Odds and Ends Heading into Easter
Bill Maher -- In case you were unaware, Bill Maher, comedian of Politically Incorrect fame, has made a few . . . uh . . . shall we say, disparaging comments, about Christianity. He has worn his ignorance like a bad tatoo by saying such enlightened comments as "I think religion is a neurological disorder." Well, Scott Pruitt of Pensees has written a rather lengthy response to Mr. Maher which is well worth the time to read.
The Shroud of Turin -- One of the shroud experts has now chimed in on the shroud-like images created by Nathan Wilson which I blogged about in my post entitled "Maybe the Shroud is Dead After All (or maybe not)". In the Associate Press article entitled "Teacher Claims Shroud of Turin Is Fake", Shroud expert Dan Porter said
. . . that while Wilson's theory is ingenious, it does not produce images identical to those on the shroud.
"It is not adequate to produce something that looks like the shroud in two or three ways," said Porter, who lives in Bronxville, N.Y. "One must produce an image that meets all of the criteria."
Porter contends sun bleaching cannot have produced the image, which he and many others say is the result of chemical reactions on the cloth.
A problem with Wilson's hypothesis is that sun bleaching merely accelerates bleaching that will occur naturally as the material is exposed to light," Porter wrote in an e-mail to The Associated Press. "Eventually, Wilson's sun bleach shroud image will fade into the background as exposure equalizes the bleaching."
The shroud has often been displayed, sometimes in bright sunlight for days at a time, and no such image fading has occurred, Porter said.
Porter and others also question whether panes of glass at least 6 feet long were produced in medieval times, as Wilson's theory would require.
The JAMA Article on the Crucifixion -- For those looking for information about exactly how Jesus died, you may want to consider reading On the Physical Death of Jesus Christ, William D. Edwards, MD; Wesley J. Gabel, MDiv; Floyd E Hosmer, MS, AMI, Reprinted from JAMA - The Journal of the American Medical Association, March 21, 1986, Volume 256, Copyright 1986, American Medical Association. Here is the abstract:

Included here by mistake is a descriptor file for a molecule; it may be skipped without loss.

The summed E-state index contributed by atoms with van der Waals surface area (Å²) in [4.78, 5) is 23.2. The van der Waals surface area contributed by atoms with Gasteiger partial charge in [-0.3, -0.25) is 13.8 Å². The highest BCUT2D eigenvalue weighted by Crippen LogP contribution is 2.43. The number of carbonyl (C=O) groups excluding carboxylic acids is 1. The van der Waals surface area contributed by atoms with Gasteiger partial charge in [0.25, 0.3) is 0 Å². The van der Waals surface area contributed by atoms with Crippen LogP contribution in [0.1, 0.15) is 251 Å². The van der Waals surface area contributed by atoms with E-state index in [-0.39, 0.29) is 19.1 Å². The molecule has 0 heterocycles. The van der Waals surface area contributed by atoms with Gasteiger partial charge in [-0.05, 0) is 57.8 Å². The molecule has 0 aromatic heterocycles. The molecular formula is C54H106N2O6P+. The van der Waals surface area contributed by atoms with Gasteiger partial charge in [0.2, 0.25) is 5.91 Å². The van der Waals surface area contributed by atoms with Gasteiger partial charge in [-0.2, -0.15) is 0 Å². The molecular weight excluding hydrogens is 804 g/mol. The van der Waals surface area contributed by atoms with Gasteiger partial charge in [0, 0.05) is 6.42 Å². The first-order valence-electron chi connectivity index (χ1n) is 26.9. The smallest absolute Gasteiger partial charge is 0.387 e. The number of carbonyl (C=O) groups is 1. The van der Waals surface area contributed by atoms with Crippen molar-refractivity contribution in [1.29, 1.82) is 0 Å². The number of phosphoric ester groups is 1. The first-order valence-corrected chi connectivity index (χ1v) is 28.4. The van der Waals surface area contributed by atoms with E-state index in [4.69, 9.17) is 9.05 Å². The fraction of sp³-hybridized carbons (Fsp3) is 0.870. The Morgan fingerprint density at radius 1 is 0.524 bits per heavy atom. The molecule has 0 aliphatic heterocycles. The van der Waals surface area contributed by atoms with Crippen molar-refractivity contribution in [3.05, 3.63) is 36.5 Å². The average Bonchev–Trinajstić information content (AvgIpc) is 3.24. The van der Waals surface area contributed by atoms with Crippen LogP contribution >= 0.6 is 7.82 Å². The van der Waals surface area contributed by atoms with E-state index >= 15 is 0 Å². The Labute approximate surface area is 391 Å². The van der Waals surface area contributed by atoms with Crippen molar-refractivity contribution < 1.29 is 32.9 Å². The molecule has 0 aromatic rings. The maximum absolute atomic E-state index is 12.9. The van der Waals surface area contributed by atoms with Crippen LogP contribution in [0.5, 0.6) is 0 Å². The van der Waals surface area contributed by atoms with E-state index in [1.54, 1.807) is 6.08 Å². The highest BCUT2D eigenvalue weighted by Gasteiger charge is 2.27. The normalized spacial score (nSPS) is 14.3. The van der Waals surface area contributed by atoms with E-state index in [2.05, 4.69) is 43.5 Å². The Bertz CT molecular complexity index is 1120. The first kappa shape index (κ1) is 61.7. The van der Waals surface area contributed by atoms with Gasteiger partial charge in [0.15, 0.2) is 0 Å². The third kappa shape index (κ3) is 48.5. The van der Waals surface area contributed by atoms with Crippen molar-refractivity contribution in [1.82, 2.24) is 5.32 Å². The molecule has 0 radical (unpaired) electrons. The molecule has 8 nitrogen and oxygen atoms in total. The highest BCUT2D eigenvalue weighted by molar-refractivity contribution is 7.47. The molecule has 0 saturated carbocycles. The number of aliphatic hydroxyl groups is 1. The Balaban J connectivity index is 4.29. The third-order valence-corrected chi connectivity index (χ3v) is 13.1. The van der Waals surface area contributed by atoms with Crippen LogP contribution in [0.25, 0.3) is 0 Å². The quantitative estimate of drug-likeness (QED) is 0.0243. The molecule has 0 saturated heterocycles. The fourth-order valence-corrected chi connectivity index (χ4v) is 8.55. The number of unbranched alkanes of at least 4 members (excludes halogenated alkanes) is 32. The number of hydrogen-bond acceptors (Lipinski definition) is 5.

Jesus of Nazareth underwent Jewish and Roman trials, was flogged, and was sentenced to death by crucifixion. The scourging produced deep stripelike lacerations and appreciable blood loss, and it probably set the stage for hypovolemic shock, as evidenced by the fact that Jesus was too weakened to carry the crossbar (patibulum) to Golgotha. At the site of crucifixion, his wrists were nailed to the patibulum and, after the patibulum was lifted onto the upright post (stipes), his feet were nailed to the stipes. The major pathophysiologic effect of crucifixion was an interference with normal respirations. Accordingly death resulted primarily from hypovolemic shock and exhaustion asphyxia. Jesus' death was ensured by the thrust of a soldier's spear into his side. Modern medical interpretation of the historical evidence indicate that Jesus was dead when taken down from the cross.
At the same time, we should recall, as Greg Koukl reminds us on the Stand to Reason blog, that:
At the last, it was not the cross that took Jesus’ life. He did not die of exposure, or loss of blood, or asphyxiation. When the full debt for our sin was paid, and the justice of God was fully satisfied, Jesus simply gave up His spirit with a single Greek word that fell from His lips: “Tetelestai.” “It is finished.” The divine transaction is complete. The debt was cancelled. (Colossians 2:13-14)